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Emancipation Proclamation


The Great Emancipator(s): Emancipation Proclamation

SWBAT Describe the reasons Licoln issued the Emancipation Proclamation

SWBAT analyze primary source documents and determine whether Lincoln freed the slaves or they freed themselves.

Today we’re going to ask a question that historians have debate: Did Lincoln free the slaves?

Read and complete Guiding Questions for Documents

• Did Lincoln free the slaves or did the slaves free themselves?

• What are the arguments on either side?

• Why have some historians worked really hard to prove that the slaves

freed themselves?

• Why does it matter whether or not Lincoln was truly bothered by slavery?

Famous for the Wrong Reason?

Background on the Emancipation Proclamation (PBS.org)

On November 6, 1860 Abraham Lincoln was elected President of the United States — an event that outraged southern states. The Republican party had run on an anti-slavery platform, and many southerners felt that there was no longer a place for them in the Union. On December 20, 1860, South Carolina seceded. By February 1, 1861, six more states — Mississippi, Florida, Alabama, Georgia, Louisiana, and Texas — had split from the Union. The seceded states created the Confederate States of America and elected Jefferson Davis, a Mississippi Senator, as their provisional president.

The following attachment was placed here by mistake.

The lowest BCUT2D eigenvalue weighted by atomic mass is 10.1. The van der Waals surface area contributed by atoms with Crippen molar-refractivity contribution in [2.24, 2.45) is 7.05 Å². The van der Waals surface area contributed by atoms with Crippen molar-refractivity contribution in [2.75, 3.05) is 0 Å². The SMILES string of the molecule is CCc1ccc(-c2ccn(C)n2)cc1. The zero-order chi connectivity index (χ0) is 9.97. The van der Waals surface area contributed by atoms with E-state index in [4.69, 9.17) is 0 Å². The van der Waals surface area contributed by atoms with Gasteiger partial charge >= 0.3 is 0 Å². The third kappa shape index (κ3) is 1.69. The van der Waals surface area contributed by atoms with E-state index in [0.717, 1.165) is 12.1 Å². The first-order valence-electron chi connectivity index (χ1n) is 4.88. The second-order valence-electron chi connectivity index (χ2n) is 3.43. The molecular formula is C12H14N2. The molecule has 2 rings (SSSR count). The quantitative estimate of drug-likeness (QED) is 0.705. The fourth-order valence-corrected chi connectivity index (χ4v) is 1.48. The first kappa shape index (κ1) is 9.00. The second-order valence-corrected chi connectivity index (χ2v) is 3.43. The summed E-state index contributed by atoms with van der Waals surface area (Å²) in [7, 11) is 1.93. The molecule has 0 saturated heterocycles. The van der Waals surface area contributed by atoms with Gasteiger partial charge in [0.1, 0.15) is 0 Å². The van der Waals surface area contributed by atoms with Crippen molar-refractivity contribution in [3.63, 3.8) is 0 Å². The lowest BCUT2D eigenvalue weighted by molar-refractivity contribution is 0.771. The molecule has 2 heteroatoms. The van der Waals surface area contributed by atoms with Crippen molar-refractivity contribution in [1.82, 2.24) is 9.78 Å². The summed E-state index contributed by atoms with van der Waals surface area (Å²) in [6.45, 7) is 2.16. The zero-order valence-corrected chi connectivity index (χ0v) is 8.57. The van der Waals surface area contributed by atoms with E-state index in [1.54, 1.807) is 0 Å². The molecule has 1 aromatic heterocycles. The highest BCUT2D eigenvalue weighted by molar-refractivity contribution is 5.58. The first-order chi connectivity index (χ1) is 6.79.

Which was the first State to secede?

Who did the Sothern Sates elect as president?

In his inaugural address, delivered on March 4, 1861, Lincoln proclaimed that it was his duty to maintain the Union. He also declared that he had no intention of ending slavery where it existed, or of repealing the Fugitive Slave Law — a position that horrified African Americans and their white allies. Lincoln’s statement, however, did not satisfy the Confederacy, and on April 12 they attacked Fort Sumter, a federal stronghold in Charleston, South Carolina. Federal troops returned the fire. The Civil War had begun.